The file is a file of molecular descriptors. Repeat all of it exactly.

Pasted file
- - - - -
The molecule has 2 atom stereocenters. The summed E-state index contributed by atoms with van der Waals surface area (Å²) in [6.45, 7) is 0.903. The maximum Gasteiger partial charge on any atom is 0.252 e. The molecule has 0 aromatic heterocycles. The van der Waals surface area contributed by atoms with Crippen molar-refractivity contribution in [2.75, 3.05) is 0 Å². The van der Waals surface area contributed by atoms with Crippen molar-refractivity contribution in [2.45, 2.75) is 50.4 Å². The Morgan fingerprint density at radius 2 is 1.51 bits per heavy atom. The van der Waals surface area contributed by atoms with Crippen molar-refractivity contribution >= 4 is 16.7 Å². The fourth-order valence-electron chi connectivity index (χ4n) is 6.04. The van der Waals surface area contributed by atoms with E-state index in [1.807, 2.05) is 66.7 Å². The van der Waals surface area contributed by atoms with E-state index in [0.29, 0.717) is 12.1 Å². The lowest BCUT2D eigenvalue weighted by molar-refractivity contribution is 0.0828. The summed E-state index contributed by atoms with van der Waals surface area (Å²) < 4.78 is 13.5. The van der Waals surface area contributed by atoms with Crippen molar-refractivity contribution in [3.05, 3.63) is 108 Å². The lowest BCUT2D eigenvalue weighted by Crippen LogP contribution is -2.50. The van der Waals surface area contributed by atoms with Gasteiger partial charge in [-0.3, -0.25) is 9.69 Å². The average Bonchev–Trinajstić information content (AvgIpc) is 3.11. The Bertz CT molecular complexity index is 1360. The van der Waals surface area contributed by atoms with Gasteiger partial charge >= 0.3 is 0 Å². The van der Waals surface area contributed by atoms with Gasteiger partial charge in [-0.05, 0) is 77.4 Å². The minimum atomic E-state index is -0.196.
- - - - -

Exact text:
The molecule has 2 atom stereocenters. The summed E-state index contributed by atoms with van der Waals surface area (Å²) in [6.45, 7) is 0.903. The maximum Gasteiger partial charge on any atom is 0.252 e. The molecule has 0 aromatic heterocycles. The van der Waals surface area contributed by atoms with Crippen molar-refractivity contribution in [2.75, 3.05) is 0 Å². The van der Waals surface area contributed by atoms with Crippen molar-refractivity contribution in [2.45, 2.75) is 50.4 Å². The Morgan fingerprint density at radius 2 is 1.51 bits per heavy atom. The van der Waals surface area contributed by atoms with Crippen molar-refractivity contribution >= 4 is 16.7 Å². The fourth-order valence-electron chi connectivity index (χ4n) is 6.04. The van der Waals surface area contributed by atoms with E-state index in [1.807, 2.05) is 66.7 Å². The van der Waals surface area contributed by atoms with E-state index in [0.29, 0.717) is 12.1 Å². The lowest BCUT2D eigenvalue weighted by molar-refractivity contribution is 0.0828. The summed E-state index contributed by atoms with van der Waals surface area (Å²) < 4.78 is 13.5. The van der Waals surface area contributed by atoms with Crippen molar-refractivity contribution in [3.05, 3.63) is 108 Å². The lowest BCUT2D eigenvalue weighted by Crippen LogP contribution is -2.50. The van der Waals surface area contributed by atoms with Gasteiger partial charge in [-0.3, -0.25) is 9.69 Å². The average Bonchev–Trinajstić information content (AvgIpc) is 3.11. The Bertz CT molecular complexity index is 1360. The van der Waals surface area contributed by atoms with Gasteiger partial charge >= 0.3 is 0 Å². The van der Waals surface area contributed by atoms with Gasteiger partial charge in [-0.05, 0) is 77.4 Å². The minimum atomic E-state index is -0.196.